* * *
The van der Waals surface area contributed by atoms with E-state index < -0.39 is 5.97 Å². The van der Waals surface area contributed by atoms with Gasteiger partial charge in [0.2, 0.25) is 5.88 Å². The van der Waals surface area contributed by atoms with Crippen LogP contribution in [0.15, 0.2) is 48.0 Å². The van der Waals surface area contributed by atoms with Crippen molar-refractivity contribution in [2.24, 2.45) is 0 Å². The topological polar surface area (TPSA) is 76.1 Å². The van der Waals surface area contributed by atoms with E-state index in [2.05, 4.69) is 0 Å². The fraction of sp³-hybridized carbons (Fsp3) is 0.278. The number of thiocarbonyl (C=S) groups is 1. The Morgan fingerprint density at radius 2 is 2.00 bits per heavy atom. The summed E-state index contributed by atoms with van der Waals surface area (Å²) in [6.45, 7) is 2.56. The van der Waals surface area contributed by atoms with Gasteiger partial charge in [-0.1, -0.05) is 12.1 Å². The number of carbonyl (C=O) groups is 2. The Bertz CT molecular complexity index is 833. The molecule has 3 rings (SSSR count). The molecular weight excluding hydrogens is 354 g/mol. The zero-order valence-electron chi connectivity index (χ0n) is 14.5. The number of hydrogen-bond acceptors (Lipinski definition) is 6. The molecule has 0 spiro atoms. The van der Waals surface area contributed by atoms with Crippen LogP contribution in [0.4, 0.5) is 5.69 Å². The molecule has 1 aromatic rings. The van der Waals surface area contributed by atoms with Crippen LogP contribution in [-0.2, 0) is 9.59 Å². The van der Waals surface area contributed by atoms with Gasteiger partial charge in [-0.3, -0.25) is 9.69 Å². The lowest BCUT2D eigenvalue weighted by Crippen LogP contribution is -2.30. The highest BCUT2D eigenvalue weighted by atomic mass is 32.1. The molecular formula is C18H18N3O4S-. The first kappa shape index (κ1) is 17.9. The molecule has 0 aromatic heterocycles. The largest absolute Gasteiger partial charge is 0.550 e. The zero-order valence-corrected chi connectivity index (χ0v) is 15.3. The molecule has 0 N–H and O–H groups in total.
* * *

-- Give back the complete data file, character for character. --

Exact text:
The van der Waals surface area contributed by atoms with E-state index < -0.39 is 5.97 Å². The van der Waals surface area contributed by atoms with Gasteiger partial charge in [0.2, 0.25) is 5.88 Å². The van der Waals surface area contributed by atoms with Crippen LogP contribution in [0.15, 0.2) is 48.0 Å². The van der Waals surface area contributed by atoms with Crippen molar-refractivity contribution in [2.24, 2.45) is 0 Å². The topological polar surface area (TPSA) is 76.1 Å². The van der Waals surface area contributed by atoms with E-state index in [2.05, 4.69) is 0 Å². The fraction of sp³-hybridized carbons (Fsp3) is 0.278. The number of thiocarbonyl (C=S) groups is 1. The Morgan fingerprint density at radius 2 is 2.00 bits per heavy atom. The summed E-state index contributed by atoms with van der Waals surface area (Å²) in [6.45, 7) is 2.56. The van der Waals surface area contributed by atoms with Gasteiger partial charge in [-0.1, -0.05) is 12.1 Å². The number of carbonyl (C=O) groups is 2. The Bertz CT molecular complexity index is 833. The molecule has 3 rings (SSSR count). The molecular weight excluding hydrogens is 354 g/mol. The zero-order valence-electron chi connectivity index (χ0n) is 14.5. The number of hydrogen-bond acceptors (Lipinski definition) is 6. The molecule has 0 spiro atoms. The van der Waals surface area contributed by atoms with Crippen LogP contribution in [0.4, 0.5) is 5.69 Å². The molecule has 1 aromatic rings. The van der Waals surface area contributed by atoms with Crippen LogP contribution in [-0.2, 0) is 9.59 Å². The van der Waals surface area contributed by atoms with Gasteiger partial charge in [-0.3, -0.25) is 9.69 Å². The lowest BCUT2D eigenvalue weighted by Crippen LogP contribution is -2.30. The highest BCUT2D eigenvalue weighted by atomic mass is 32.1. The molecular formula is C18H18N3O4S-. The first kappa shape index (κ1) is 17.9. The molecule has 0 aromatic heterocycles. The largest absolute Gasteiger partial charge is 0.550 e. The zero-order valence-corrected chi connectivity index (χ0v) is 15.3. The molecule has 0 N–H and O–H groups in total.